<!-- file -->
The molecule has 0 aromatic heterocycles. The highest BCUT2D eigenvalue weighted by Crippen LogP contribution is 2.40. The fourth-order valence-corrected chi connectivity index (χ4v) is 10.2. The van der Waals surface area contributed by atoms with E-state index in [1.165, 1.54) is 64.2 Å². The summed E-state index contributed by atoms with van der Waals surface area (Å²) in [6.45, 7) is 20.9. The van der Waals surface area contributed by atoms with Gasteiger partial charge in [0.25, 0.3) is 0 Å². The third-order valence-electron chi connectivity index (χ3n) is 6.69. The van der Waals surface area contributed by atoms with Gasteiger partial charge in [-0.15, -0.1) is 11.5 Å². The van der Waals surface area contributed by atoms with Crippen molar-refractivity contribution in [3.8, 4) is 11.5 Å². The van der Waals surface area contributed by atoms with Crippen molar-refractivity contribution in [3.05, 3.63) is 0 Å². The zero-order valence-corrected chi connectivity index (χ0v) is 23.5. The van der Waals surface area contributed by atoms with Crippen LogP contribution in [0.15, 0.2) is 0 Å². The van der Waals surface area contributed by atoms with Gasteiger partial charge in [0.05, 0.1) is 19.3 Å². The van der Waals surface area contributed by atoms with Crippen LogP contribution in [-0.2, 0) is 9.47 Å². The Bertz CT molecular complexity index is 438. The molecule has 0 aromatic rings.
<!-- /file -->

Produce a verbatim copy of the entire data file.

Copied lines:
The molecule has 0 aromatic heterocycles. The highest BCUT2D eigenvalue weighted by Crippen LogP contribution is 2.40. The fourth-order valence-corrected chi connectivity index (χ4v) is 10.2. The van der Waals surface area contributed by atoms with E-state index in [1.165, 1.54) is 64.2 Å². The summed E-state index contributed by atoms with van der Waals surface area (Å²) in [6.45, 7) is 20.9. The van der Waals surface area contributed by atoms with Gasteiger partial charge in [0.25, 0.3) is 0 Å². The third-order valence-electron chi connectivity index (χ3n) is 6.69. The van der Waals surface area contributed by atoms with Gasteiger partial charge in [-0.15, -0.1) is 11.5 Å². The van der Waals surface area contributed by atoms with Crippen molar-refractivity contribution in [3.8, 4) is 11.5 Å². The van der Waals surface area contributed by atoms with Crippen molar-refractivity contribution in [3.05, 3.63) is 0 Å². The zero-order valence-corrected chi connectivity index (χ0v) is 23.5. The van der Waals surface area contributed by atoms with Crippen LogP contribution in [0.15, 0.2) is 0 Å². The van der Waals surface area contributed by atoms with Gasteiger partial charge in [0.05, 0.1) is 19.3 Å². The van der Waals surface area contributed by atoms with Crippen LogP contribution in [-0.2, 0) is 9.47 Å². The Bertz CT molecular complexity index is 438. The molecule has 0 aromatic rings.